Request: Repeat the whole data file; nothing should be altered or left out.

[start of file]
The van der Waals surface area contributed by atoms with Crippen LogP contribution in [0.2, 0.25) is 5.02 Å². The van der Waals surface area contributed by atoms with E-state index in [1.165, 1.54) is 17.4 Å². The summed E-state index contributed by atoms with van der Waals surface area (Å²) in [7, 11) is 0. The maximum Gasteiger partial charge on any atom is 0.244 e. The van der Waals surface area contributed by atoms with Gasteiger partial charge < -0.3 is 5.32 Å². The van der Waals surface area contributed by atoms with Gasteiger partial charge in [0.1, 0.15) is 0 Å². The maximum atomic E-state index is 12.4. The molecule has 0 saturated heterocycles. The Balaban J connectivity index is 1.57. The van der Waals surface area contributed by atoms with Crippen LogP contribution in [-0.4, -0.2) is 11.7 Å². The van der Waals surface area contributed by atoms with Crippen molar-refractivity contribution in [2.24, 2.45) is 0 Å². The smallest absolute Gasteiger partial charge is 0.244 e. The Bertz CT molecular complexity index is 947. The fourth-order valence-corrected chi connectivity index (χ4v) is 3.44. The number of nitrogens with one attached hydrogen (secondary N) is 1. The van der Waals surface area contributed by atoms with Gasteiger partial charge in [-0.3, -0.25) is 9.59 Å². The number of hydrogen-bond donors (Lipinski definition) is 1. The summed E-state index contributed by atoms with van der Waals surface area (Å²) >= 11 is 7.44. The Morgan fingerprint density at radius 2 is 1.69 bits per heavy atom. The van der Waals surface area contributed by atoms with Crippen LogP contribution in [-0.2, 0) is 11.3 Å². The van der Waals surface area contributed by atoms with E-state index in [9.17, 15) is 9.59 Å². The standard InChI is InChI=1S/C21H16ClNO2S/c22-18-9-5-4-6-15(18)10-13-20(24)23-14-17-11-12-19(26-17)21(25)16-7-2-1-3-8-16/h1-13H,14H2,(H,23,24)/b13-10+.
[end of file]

The van der Waals surface area contributed by atoms with Crippen LogP contribution in [0.2, 0.25) is 5.02 Å². The van der Waals surface area contributed by atoms with E-state index in [1.165, 1.54) is 17.4 Å². The summed E-state index contributed by atoms with van der Waals surface area (Å²) in [7, 11) is 0. The maximum Gasteiger partial charge on any atom is 0.244 e. The van der Waals surface area contributed by atoms with Gasteiger partial charge < -0.3 is 5.32 Å². The van der Waals surface area contributed by atoms with Gasteiger partial charge in [0.1, 0.15) is 0 Å². The maximum atomic E-state index is 12.4. The molecule has 0 saturated heterocycles. The Balaban J connectivity index is 1.57. The van der Waals surface area contributed by atoms with Crippen LogP contribution in [-0.4, -0.2) is 11.7 Å². The van der Waals surface area contributed by atoms with Crippen molar-refractivity contribution in [2.24, 2.45) is 0 Å². The smallest absolute Gasteiger partial charge is 0.244 e. The Bertz CT molecular complexity index is 947. The fourth-order valence-corrected chi connectivity index (χ4v) is 3.44. The number of nitrogens with one attached hydrogen (secondary N) is 1. The van der Waals surface area contributed by atoms with Gasteiger partial charge in [-0.3, -0.25) is 9.59 Å². The number of hydrogen-bond donors (Lipinski definition) is 1. The summed E-state index contributed by atoms with van der Waals surface area (Å²) >= 11 is 7.44. The Morgan fingerprint density at radius 2 is 1.69 bits per heavy atom. The van der Waals surface area contributed by atoms with Crippen LogP contribution in [-0.2, 0) is 11.3 Å². The van der Waals surface area contributed by atoms with E-state index in [9.17, 15) is 9.59 Å². The standard InChI is InChI=1S/C21H16ClNO2S/c22-18-9-5-4-6-15(18)10-13-20(24)23-14-17-11-12-19(26-17)21(25)16-7-2-1-3-8-16/h1-13H,14H2,(H,23,24)/b13-10+.